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Glen Campbell's Farewell Song Hits Home With Alzheimer's Families

By    |   Friday, 31 October 2014 11:48 AM

Glen Campbell has become the most visible face of Alzheimer’s since Ronald Reagan. The country music legend’s new song and video, “I'm Not Gonna Miss You,” is a heartrending musical reflection on his battle with dementia — one that is hitting home with relatives and advocates of Alzheimer’s sufferers across the country.

The song, which went viral shortly after its release this month, is just the latest in a series of courageous efforts by the Campbell family to publicize the singer-guitarist’s struggles with the memory-robbing disease, Newsmax TV’s “Meet the Doctors” reports.
 
Few people outside of Campbell's wife, Kim, and three children have felt the pain of his declining mental health as deeply as Jimmy Webb, the legendary songwriter who wrote the rhinestone's cowboy biggest hits, including "Wichita Lineman" and "By the Time I get to Phoenix." In a Newsmax interview, Webb called the Campbells’ decision to go public with his story “difficult and brave,” adding: "Believe me, if there were a way for me to change this lyric, I would. Glen is one of my dearest friends."
 
Story continues below video.
 
 
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Campbell first revealed he has Alzheimer’s three years ago, when the condition forced him to curtail his touring and recording. He then went on to do a farewell tour that was filmed for a new documentary: Glen Campbell … I'll Be Me” that follows him on the road and chronicles the progression of his disease.

Webb said the early indications of Campbell's advancing dementia were subtle. He’d occasionally forget the words to some of his favorite songs while the two were performing together several years ago, Webb recalled. But only those who knew him well would notice the memory lapses.
 
"It just started out with him like maybe forgetting a couple of lines in a song and I'd kind of look at him and I'd think, you know, time to cut back on the red wine or something like that," said Webb.
 
But before long, it became clear those little episodes were more than just minor bouts of forgetfulness.
 
Webb and his wife, Laura Savini, have been in close contact with the Campbell family through the various phases of the disease.

"There's certain stages of the disease where — I don't know how to put this, but — it's almost like cute. There's an endearing quality to it, almost like having a child, having a very precocious child," Webb said. "But then it goes from there very quickly to a place where it's no longer that, it's something else. And it really requires constant attention."
 
Webb called Campbell "a true musical genius" and said the man was an important inspiration in his youth. He said he first heard Campbell on the radio as a teen growing up on a farm in Elk City, Okla., and decided he wanted to write music.
 
He called "Wichita Lineman," which won a Grammy in 1968, "a perfect record." In light of Campbell's advancing dementia, the song has taken on a poignant new meaning — particularly in the fading walk-off  line: "He's still on the line."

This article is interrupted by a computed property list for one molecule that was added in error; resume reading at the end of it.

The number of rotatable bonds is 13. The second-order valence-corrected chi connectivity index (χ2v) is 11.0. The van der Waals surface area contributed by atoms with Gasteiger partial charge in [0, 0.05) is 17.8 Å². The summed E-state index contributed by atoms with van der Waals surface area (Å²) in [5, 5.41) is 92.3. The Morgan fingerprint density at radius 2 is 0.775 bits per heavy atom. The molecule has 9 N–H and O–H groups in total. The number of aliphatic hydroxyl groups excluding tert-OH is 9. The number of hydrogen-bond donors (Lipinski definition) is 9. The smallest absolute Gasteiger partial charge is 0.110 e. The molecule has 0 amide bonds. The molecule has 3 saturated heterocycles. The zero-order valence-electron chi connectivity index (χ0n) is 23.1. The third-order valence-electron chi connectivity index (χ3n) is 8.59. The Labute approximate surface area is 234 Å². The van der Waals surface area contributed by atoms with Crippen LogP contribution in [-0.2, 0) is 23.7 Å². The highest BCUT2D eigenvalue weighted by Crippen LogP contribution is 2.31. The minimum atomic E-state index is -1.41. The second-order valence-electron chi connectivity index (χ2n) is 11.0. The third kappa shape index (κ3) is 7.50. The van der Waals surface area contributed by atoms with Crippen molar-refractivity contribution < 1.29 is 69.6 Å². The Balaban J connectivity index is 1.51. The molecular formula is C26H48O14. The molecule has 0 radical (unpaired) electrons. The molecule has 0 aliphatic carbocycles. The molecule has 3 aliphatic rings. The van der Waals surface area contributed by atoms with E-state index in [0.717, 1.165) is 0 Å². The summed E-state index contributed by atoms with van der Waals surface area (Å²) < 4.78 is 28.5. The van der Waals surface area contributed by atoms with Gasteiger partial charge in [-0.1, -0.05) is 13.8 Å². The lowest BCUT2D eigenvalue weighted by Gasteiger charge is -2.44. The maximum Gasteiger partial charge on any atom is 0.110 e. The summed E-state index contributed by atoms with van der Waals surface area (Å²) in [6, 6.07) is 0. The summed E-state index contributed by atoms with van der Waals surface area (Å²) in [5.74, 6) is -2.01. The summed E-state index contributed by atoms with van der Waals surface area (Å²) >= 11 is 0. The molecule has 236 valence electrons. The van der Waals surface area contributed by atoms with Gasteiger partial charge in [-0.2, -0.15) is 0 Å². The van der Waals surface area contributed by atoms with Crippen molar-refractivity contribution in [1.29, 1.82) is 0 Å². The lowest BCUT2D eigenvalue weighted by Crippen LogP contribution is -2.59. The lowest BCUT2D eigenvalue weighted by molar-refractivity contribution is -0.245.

Webb noted that he last collaborated with Campbell on a duet of "By the Time I Get to Phoenix" — another Grammy winner — for the songwriter's 2010 duets album, "Just Across the River." It marked both the first and last time that the two sang the track together.
 
"I'm so glad that we have that because he was in such good voice that day," Webb recalled.
 
Although Webb's songs have been performed by many artists over the years — including Frank Sinatra ("Didn't We"), Art Garfunkel ("All I Know”), Kris Kristofferson, Johnny Cash, Willie Nelson, Waylon Jennings ("The Highwayman"), the Fifth Dimension ("Up, Up and Away"), Joe Cocker ("The Moon's a Harsh Mistress"), Donna Summer, Richard Harris ("MacArthur Park"), and Brad Paisley ("Galveston") — Campbell has been the most public voice for his music.
 
"We were counting up the other day that he's recorded about 70 or 80 different songs of mine," Webb said. "So basically, he would record everything that I wrote and out of those songs came some hits. But certainly not all of them were hits and some of them are just absolutely gorgeous and nobody ever heard them.
 
"He recorded 'The Highwayman' first — before Johnny Cash and Willie and Kris and those guys. And he recorded so many other things of mine. He was the first to record them and they actually went on to become hits for somebody else."
 
Campell’s new release, “I'm Not Gonna Miss You,” was recorded in 2013.  
 
"I'm still here but yet I'm gone, I don't play guitar or sing my songs," Campbell begins, then pays tribute to his wife, Kim, singing, "You're the last person I will love, you're the last face I will recall."
 
In the accompanying video, Campbell's moving lyrics are punctuated by personal videos and clips of performances marking his five-decade musical career. Among the film’s most striking images: Footage of a doctor showing Campbell X-rays of his brain and explaining how the disease will steal his memory.

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Glen Campbell's new song and video, 'I'm Not Gonna Miss You,' is a heartrending musical reflection on his battle with dementia - one that is hitting home with relatives and advocates of Alzheimer's sufferers across the U.S.
glen, campbell, song, meet, doctors, alzheimer
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Friday, 31 October 2014 11:48 AM
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